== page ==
Applied Behavior Analysis (ABA) can help your child with autism through his/her innate ability to learn, with the help of a good quality instructional program. The amount a child can learn when given the best possible program is something no one can concretely predict. However, program quality is something you can influence. The number of hours per week is important because more hours means more learning. If your child is not yet able to initiate appropriate activity, every hour spent learning is one less hour spent practicing undesirable activities. ABA provides more productive, quality time.

Instructional quality is just as important. The idea of providing positive reinforcement seems simple enough. However, it’s rarely enough to simply give a child a piece of candy every time he gives a right answer. There are many, many details and strategies which a good ABA teacher must master in order to move your child through the curriculum as quickly as possible.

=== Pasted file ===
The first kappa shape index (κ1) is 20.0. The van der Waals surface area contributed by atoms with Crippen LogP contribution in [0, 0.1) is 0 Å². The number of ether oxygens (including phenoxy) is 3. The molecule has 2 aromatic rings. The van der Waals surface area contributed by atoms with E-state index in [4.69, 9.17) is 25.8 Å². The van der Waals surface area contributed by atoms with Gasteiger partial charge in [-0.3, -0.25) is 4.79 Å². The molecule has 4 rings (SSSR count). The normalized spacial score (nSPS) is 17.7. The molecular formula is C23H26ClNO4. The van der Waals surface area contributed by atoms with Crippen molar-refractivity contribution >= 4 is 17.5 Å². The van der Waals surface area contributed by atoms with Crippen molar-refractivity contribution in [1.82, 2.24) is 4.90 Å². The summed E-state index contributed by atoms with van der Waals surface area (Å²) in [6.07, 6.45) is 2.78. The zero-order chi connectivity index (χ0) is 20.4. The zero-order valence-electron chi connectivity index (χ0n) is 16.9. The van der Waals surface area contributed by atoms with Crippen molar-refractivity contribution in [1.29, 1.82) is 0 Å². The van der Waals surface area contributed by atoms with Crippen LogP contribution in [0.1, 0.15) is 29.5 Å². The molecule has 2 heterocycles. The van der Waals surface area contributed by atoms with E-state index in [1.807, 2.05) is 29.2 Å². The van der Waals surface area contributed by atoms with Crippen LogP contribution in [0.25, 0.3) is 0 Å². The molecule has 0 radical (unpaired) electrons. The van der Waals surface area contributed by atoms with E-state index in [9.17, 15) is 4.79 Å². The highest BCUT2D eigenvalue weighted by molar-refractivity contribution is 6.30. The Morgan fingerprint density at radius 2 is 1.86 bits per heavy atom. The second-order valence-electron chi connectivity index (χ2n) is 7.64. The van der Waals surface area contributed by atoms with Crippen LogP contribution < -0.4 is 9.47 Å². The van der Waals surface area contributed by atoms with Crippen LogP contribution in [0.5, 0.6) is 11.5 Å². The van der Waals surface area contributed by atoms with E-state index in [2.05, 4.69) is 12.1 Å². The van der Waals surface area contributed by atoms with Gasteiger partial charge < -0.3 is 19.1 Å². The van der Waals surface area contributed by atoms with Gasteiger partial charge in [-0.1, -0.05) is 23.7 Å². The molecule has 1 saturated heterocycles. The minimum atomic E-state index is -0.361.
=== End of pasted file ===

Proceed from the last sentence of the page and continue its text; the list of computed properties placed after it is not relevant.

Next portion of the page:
You can and should expect your child to learn to his maximum potential, even though there is no way to be sure exactly what that potential is. 

The research proves that some children do recover completely, and most others can make very substantial progress. While no one can tell you if that is possible for your child, he does deserve the same quality of instruction and the same opportunity to attain a normal life as the many children who have recovered completely.

Expect also that progress is something you have to look at for the long term. Three steps forward and two back is more the rule than the exception. Daily or weekly plateaus, spurts, and regression can be emotionally exhausting. However, a high-quality program should lead to measurable progress from month to month.

ABA is a well-developed program for maximizing learning. ABA therapists are working to maximize one-on-one teaching that causes the most efficient and long-term learning. 

As an ABA program continues, if it is successful (as it is about 90% of the time), the student’s brain changes – he/she “learns how to learn” like his typically developing peers.